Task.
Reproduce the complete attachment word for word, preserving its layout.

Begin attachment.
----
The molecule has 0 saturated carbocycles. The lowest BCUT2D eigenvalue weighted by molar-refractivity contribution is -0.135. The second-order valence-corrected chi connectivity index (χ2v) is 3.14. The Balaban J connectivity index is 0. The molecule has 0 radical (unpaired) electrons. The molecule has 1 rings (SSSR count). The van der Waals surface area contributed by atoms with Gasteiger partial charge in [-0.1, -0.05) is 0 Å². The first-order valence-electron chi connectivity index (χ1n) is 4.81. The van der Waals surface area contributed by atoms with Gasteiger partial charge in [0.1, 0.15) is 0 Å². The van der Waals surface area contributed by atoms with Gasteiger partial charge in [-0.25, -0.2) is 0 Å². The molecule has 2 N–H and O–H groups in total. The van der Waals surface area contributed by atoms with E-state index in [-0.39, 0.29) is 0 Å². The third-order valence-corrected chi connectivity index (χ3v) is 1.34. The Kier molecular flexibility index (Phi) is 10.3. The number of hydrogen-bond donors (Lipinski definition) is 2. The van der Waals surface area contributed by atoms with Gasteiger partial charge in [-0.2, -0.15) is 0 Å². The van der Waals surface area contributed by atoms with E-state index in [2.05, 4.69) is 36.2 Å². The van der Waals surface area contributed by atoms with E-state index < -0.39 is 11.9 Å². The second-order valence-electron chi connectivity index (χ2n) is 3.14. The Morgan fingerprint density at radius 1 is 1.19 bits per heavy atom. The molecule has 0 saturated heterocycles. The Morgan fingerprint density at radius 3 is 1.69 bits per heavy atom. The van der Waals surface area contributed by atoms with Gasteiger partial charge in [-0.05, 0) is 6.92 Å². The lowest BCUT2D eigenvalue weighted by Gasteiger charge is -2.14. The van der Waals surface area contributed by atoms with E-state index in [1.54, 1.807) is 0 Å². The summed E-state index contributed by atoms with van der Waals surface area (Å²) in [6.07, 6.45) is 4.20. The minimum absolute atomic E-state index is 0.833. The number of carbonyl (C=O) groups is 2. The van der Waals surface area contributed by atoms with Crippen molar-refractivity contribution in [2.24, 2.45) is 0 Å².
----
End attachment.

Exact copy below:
The molecule has 0 saturated carbocycles. The lowest BCUT2D eigenvalue weighted by molar-refractivity contribution is -0.135. The second-order valence-corrected chi connectivity index (χ2v) is 3.14. The Balaban J connectivity index is 0. The molecule has 0 radical (unpaired) electrons. The molecule has 1 rings (SSSR count). The van der Waals surface area contributed by atoms with Gasteiger partial charge in [-0.1, -0.05) is 0 Å². The first-order valence-electron chi connectivity index (χ1n) is 4.81. The van der Waals surface area contributed by atoms with Gasteiger partial charge in [0.1, 0.15) is 0 Å². The van der Waals surface area contributed by atoms with Gasteiger partial charge in [-0.25, -0.2) is 0 Å². The molecule has 2 N–H and O–H groups in total. The van der Waals surface area contributed by atoms with E-state index in [-0.39, 0.29) is 0 Å². The third-order valence-corrected chi connectivity index (χ3v) is 1.34. The Kier molecular flexibility index (Phi) is 10.3. The number of hydrogen-bond donors (Lipinski definition) is 2. The van der Waals surface area contributed by atoms with Gasteiger partial charge in [-0.2, -0.15) is 0 Å². The van der Waals surface area contributed by atoms with E-state index in [2.05, 4.69) is 36.2 Å². The van der Waals surface area contributed by atoms with E-state index < -0.39 is 11.9 Å². The second-order valence-electron chi connectivity index (χ2n) is 3.14. The Morgan fingerprint density at radius 1 is 1.19 bits per heavy atom. The molecule has 0 saturated heterocycles. The Morgan fingerprint density at radius 3 is 1.69 bits per heavy atom. The van der Waals surface area contributed by atoms with Gasteiger partial charge in [-0.05, 0) is 6.92 Å². The lowest BCUT2D eigenvalue weighted by Gasteiger charge is -2.14. The van der Waals surface area contributed by atoms with E-state index in [1.54, 1.807) is 0 Å². The summed E-state index contributed by atoms with van der Waals surface area (Å²) in [6.07, 6.45) is 4.20. The minimum absolute atomic E-state index is 0.833. The number of carbonyl (C=O) groups is 2. The van der Waals surface area contributed by atoms with Crippen molar-refractivity contribution in [2.24, 2.45) is 0 Å².